During deer season, which generally runs from October through December, there is a dramatic increase in the movement of the deer population. Many of these deer find their way onto highways and into suburban neighborhoods. As a result, more deer-vehicle collisions occur in this period than at any other time of year.
According to the Insurance Institute for Highway Safety from 1975 to the mid-2000s there was a general upward trend in deaths from collisions with animals. However, this trend has leveled off in the past few years. Deaths from collisions with animals increased from 89 in 1975 to 223 in 2007 and then declined to 189 in 2016. In 2016, deaths in collisions with animals occurred most often during July-September.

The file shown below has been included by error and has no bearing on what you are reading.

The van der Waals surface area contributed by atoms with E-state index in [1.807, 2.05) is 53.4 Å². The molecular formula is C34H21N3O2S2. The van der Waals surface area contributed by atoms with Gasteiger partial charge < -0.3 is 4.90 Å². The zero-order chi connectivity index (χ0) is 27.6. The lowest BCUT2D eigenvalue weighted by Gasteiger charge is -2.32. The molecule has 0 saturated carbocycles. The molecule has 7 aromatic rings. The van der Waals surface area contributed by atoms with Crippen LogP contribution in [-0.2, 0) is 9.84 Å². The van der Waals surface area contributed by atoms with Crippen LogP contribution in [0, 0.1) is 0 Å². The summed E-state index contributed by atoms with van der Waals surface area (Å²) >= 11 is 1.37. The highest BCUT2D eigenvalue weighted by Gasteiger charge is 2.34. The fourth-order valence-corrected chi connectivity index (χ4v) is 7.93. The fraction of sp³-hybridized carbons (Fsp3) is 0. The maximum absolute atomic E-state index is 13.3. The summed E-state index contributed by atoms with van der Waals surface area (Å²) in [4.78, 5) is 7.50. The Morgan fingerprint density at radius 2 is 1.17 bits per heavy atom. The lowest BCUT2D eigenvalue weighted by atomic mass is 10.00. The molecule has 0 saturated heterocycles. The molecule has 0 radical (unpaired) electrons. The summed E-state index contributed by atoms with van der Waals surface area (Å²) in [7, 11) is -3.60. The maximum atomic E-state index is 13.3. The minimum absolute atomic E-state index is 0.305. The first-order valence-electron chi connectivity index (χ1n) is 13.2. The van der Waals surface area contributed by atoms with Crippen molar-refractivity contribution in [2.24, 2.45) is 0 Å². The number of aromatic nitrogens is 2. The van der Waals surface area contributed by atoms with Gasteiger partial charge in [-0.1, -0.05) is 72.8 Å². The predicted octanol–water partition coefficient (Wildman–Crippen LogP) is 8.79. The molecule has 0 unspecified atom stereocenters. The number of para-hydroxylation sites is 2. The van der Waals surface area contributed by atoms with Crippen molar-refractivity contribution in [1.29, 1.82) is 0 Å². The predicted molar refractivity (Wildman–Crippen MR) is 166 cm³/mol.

One out of 167 drivers will have a claim from hitting a deer, elk, moose or caribou in 2018, according to State Farm, an improvement from the 2017 odds of one in 162. Those odds more than double during October, November and December, and there is an increased risk around dawn and dusk. State Farm estimates that animal collisions dropped slightly to 1.33 million between July 1, 2017 and June 30, 2018, compared with 1.34 million in 2017.
These claims are most likely in West Virginia, where the odds of such an accident is 1 in 46, down three points from 2017. West Virginia has held the top spot for over a decade. In Hawaii, the odds are 1 in 6,379, making that state the least likely for more than a decade.
Colliding with deer is costly, especially for some vehicles. Insurance Institute for Highway Safety.